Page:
And of course, the two will be duelling on a route that I still can’t find too many faults with (aside from the dead patch after the 1st individual time trial) at the centenary Tour de France. The only thing the route doesn’t have is the very steep uphill finishes the Vuelta and Giro have played with recently, but the shorter time trials and increase in hard mountain stages should balance it off nicely. Contador will be favourite, but not by much.
And 5 reasons it wont…
1. Team Sky
The men in black have conquered the Tour, and have now set their sights on the Giro, the last true bastion of Euro cycling. Where will their horrendous black ensemble and terrifying marginal gains attitude end?! Let’s hope they can summon up some more emotional performances then the cold, sterile time trialling destruction they wrought this year, because lets face it, with Wiggins, Froome, Boassen Hagen, Henao and Uran, they’re going to win lots, so lets hope they can do it with some style that the Rapha kit, which will no doubt still be black, will endow them with.
2. Jonathan Vaughters
I make no bones about the fact I vehemently dislike this man, just as I don’t mind admitting I haven’t really warmed to Sky. I’ve discussed why he’s the worst thing in cycling before, so I won’t bore you with it again, but suffice to say that once Garmin get rid of their hypocritical argyle-purveying doper, the better for everyone. Unfortunately, with all the anti-doping stuff kicking off again, he and Saint Millar will no doubt be out in force claiming to have all the answers and to be the moral heart of the peloton. The only hope is that many are calling for all ex-dopers to be thrown out – so perhaps they’ll get their comeuppance.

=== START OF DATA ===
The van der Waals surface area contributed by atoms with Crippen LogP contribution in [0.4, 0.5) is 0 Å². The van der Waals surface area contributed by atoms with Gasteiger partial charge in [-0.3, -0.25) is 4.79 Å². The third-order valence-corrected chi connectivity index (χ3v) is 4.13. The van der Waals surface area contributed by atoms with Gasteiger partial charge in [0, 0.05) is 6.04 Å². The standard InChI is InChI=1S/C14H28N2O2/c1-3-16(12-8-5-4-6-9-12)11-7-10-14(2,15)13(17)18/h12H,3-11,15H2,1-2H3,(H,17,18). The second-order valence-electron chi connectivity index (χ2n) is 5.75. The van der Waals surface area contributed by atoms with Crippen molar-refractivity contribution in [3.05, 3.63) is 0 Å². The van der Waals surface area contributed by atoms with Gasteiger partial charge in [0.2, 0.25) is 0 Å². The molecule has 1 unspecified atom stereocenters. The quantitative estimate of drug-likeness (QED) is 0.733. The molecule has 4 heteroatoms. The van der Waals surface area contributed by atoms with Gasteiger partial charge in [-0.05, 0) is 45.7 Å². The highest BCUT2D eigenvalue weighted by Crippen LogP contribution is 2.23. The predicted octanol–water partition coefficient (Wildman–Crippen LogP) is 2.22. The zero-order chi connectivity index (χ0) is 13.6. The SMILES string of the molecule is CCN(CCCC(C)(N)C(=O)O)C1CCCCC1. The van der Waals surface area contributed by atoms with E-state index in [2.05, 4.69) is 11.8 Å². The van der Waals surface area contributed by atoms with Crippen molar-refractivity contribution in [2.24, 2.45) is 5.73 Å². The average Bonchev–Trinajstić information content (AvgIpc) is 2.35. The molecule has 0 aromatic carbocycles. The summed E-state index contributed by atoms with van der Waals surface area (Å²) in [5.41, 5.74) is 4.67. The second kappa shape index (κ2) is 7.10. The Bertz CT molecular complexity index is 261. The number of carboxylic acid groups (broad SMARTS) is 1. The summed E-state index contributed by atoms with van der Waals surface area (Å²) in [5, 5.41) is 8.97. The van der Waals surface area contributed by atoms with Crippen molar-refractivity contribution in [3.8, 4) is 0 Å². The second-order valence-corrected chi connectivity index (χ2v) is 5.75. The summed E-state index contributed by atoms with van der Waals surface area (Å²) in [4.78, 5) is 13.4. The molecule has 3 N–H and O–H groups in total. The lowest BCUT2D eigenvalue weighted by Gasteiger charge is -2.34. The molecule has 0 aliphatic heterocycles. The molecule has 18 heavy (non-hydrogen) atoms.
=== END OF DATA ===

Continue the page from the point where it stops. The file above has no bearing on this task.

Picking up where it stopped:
3. Christian VandeVelde, David Zabriske, Tom Danielson, Levi Leipheimer
If these four win anything, it will show what a shambles the system is. Testifying for cleaner cycling is all well and good, but then arranging your bans so that you can race next year as well as staying quiet for what, 7 years is pretty pathetic. Leipheimer’s reward for the pretty arrogant request to be allowed to race Paris-Nice next year and to not ride in Canada this year so that the ban wouldn’t have any effect was to be fired, but Garmin and Vaughters of course saw no problem keeping on the cheats on the self proclaimed ‘clean team’. It’s preposterous that Sky have come under pressure for having a dodgy doctor and a coach who admitted to doping on their team, cited as evidence for their not being 100% clean, yet Garmin keep on dopers, casually mention they’ve doped clearly with no concern for the repercussions, and seem to get away Scott-Free. Luckily, these guys are getting on anyway, so lets hope Phinney and Van Garderen destroy them in all the US races and they don;t get a stage of the Tour of California between them.
4. No Tour de France time bonuses
A tricky one this one, as the pros and cons of time bonuses are still up in the air, but they helped encourage the attacking racing at the Giro and Vuelta that the Tour lacked, so would certainly benefit. I’d like to see them on KOM points as well, but we’ll see. Hopefully all the contenders should be so psyched to prove points this year, they’ll attack anyway rather then watching each other up the Ventoux for 19.9km before a 100m sprint.
5. No more Freire or Vino
Yes, maybe its hypocritical to say I’ll miss Vinokourov given the comments about the American quad of dopers, but at least he actually did his suspension (yes, I know he retired to get it reduced etc). His attacking style will be missed, as will the loss of the cool cat Oscar Freire, who popped up for a classy victory every so often. Peter Sagan is possibly a replacement for both.